If you live in Australia or have travelled around Australia, chances are you’ve heard the word ‘mate’ a lot here. For instance, you might’ve heard, ‘G’day, mate’ or ‘How ya doin’, mate?’
Living in Melbourne, I’ve friends from different backgrounds, different ethnicities and different age groups living different lifestyles. Western, Asian, Indian, hippies, hipsters, corporate business types, baby boomer types – so many of them say ‘mate’ all the time.
The idea of ‘mateship’ goes hand-in-hand with the word ‘mate’. According to the Merriam Webster dictionary, very broadly ‘mateship’ is ‘an Australian code of conduct that emphasizes egalitarianism and fellowship’. Throughout Australian history and up until today, saying ‘mate’ is a mark of Aussie culture:
1. Mateship as devotion to the nation and convict history
During the world wars and colonial eras, ‘mate’ was used among Australian ‘diggers’ (soldiers) as a term of encouragement, encouraging necessitous solidarity, trust and loyalty towards each other whilst putting their lives on the lines. Calling someone ‘mate’ while defending the country was an ode to brotherhood alongside facing the hardships of fighting wars.
Australian teacher Peter Baskerville put it this way: the word is profoundly tribal and goes towards forming bonds to withstand ‘duress faced by Aussie POW’s in the Japanese death camps of WW2’. This spirit is reflected in the mini-series Changi (miniseries) (2001), film Gallipoli (1981) and TV-series Anzacs (1985).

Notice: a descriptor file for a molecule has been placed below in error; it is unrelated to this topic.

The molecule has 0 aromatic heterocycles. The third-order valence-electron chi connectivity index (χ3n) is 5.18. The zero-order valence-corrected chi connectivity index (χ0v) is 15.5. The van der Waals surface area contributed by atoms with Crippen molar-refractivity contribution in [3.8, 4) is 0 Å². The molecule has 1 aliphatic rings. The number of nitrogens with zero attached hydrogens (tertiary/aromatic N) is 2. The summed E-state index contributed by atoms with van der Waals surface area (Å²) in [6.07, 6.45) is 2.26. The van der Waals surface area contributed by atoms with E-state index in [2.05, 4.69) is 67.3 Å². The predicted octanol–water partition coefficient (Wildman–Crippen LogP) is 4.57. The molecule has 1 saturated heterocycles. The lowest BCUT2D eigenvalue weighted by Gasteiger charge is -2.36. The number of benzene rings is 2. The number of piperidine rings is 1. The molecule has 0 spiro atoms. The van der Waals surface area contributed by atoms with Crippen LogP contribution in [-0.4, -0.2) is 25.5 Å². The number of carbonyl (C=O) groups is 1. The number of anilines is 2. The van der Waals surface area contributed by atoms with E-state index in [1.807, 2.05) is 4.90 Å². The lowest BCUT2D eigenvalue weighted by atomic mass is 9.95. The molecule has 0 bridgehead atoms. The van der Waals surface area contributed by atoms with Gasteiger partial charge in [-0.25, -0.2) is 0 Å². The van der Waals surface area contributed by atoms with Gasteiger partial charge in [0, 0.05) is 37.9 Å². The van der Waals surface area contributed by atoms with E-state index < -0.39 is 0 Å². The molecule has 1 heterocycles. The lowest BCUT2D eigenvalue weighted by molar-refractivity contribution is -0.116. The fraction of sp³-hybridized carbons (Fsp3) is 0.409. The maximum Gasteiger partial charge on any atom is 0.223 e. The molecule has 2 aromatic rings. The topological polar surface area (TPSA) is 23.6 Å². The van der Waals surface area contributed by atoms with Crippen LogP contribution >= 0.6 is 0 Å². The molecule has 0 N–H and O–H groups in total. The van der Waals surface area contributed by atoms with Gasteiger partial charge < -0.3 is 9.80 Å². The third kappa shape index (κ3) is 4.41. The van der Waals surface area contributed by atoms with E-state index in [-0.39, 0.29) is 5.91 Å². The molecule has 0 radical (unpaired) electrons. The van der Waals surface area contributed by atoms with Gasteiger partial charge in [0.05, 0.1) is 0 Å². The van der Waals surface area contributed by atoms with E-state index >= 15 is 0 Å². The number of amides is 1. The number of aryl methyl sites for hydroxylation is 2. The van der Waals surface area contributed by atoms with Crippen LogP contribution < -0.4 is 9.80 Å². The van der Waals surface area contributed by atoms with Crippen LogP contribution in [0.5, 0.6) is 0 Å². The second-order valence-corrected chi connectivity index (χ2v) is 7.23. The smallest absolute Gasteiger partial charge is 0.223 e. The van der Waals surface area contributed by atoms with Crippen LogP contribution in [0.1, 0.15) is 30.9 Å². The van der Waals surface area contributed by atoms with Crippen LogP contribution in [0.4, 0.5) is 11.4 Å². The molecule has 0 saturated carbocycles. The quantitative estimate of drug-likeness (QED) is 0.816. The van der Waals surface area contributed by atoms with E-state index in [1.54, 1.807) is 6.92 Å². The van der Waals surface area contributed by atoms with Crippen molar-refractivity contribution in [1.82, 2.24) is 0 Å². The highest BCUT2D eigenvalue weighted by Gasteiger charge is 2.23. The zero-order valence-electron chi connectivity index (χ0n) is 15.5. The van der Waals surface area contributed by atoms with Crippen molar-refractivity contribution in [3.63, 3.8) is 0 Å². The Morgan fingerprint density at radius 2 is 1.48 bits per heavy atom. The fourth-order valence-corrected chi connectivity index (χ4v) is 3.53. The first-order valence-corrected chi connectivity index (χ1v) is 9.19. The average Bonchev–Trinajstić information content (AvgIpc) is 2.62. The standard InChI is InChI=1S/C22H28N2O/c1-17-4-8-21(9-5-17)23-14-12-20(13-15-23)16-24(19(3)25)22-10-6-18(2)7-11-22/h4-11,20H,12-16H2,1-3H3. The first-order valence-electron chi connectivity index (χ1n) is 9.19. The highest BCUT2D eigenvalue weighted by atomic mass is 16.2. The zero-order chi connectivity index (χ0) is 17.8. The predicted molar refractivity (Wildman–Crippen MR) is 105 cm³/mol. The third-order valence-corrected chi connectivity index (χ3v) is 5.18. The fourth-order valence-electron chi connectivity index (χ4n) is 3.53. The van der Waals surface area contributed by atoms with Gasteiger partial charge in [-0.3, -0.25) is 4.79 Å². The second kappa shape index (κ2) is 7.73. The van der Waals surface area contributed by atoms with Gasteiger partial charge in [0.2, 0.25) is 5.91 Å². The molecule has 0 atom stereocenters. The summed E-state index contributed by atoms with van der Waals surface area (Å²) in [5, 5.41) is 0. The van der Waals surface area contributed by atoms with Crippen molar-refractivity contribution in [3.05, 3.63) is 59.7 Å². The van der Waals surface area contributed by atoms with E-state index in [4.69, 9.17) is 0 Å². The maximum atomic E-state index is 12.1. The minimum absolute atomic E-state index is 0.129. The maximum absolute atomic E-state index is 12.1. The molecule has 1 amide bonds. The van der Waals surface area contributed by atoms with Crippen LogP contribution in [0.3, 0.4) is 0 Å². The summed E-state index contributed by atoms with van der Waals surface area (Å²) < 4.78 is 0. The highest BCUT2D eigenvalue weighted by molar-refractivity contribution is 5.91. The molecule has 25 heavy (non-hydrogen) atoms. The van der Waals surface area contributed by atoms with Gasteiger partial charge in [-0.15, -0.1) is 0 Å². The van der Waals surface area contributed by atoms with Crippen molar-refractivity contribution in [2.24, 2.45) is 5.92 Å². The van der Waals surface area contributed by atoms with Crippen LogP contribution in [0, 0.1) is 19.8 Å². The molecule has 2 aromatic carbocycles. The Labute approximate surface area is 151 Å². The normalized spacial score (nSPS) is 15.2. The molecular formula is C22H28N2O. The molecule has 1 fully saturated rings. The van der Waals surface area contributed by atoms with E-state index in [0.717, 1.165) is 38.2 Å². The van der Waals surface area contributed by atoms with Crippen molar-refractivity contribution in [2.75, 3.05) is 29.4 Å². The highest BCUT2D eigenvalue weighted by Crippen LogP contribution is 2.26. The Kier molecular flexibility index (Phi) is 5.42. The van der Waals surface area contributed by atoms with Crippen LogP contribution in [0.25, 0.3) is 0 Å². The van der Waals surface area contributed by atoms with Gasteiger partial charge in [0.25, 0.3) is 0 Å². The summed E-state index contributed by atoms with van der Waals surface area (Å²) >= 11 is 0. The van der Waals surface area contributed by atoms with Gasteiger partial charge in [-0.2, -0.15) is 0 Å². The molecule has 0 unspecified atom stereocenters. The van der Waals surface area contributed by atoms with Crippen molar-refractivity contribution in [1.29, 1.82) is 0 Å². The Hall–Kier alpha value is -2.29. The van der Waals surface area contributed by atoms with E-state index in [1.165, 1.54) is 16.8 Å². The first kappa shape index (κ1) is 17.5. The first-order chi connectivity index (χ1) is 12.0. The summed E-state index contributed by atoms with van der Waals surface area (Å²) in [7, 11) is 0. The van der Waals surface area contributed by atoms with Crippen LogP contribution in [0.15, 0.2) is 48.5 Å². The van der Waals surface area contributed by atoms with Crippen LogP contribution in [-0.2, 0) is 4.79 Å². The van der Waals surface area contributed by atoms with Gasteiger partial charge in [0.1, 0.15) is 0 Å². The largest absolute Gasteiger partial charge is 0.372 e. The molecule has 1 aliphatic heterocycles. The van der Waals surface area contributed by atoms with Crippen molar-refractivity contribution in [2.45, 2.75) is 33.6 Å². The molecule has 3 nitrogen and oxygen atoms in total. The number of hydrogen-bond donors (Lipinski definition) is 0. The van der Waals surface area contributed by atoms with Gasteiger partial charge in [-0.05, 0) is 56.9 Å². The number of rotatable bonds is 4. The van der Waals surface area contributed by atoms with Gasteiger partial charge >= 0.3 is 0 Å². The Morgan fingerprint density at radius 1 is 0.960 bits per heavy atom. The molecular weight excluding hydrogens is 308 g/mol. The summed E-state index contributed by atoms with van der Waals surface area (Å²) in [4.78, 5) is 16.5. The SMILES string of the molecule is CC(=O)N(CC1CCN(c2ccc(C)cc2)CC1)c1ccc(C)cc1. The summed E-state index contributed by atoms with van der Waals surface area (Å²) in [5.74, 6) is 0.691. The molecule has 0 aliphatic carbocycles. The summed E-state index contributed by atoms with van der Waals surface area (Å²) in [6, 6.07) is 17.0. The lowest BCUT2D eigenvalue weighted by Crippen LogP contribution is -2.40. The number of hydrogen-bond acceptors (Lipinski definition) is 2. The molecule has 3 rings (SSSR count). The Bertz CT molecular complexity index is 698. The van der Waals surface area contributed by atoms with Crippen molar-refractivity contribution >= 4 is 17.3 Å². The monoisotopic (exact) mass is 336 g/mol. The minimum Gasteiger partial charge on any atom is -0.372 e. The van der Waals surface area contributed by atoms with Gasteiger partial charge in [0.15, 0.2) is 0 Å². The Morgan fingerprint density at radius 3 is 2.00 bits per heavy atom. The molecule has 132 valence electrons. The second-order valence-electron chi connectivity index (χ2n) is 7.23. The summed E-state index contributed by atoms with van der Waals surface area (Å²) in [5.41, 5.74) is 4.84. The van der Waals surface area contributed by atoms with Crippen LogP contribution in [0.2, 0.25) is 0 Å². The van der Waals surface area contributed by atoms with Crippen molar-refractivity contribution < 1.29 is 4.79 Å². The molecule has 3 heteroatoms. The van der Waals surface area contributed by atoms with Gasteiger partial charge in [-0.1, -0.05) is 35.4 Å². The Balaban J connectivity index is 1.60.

As illustrated in a scene from Gallipoli that was set in Australia in 1910: ex-railway labourer Frank Dunne and young stockman Archy Hamilton wander lost in the desert enroute to enlisting in the Australian Imperial Force. The dialogue between them goes:
Frank: There’s only one reason why I haven’t knocked you down mate.
Frank: ‘Cause I don’t feel like carrying you to the next bloody water hole. Now shut up and don’t open your yap about the war again!
As such, our ‘mate’ back in the day is someone we have to put up with regardless of our differences. In his book Mateship: A Very Australian History, Dr Nick Dyrenfurth traces the term back to the very first white Australians and noted, ‘The convicts brought with them from Britain the term mate, and they used it amongst themselves. They even rather provocatively termed their jailors mate and the basic message was ‘you’re no better than us.’’
2. Mateship as equality and egalitarianism
These days ‘mate’ is tied to the idea of respect, fair opportunity and giving others a fair go in Australia; all for one, one for all. Our ‘mate’ is supposedly our equal and someone we accept no matter where they come from – you’re a person like me and I’m like you.
But ‘mate’ is also a sensitive word. During the 1999 Australian constitutional referendum there was debate about including the term ‘mateship’ in the preamble of the Australian constitution. It did not go ahead in a time where then-Prime Minister John Howard pushed for tougher rules surrounding migration intake and previously denounced multiculturalism alongside the One Australia policy. More recently in her 2011 Australia Day speech, then-Prime Minister Julia Gillard praised the spirit of ‘mateship’ and ‘a fair go’.
3. Mateship as blokey culture…and more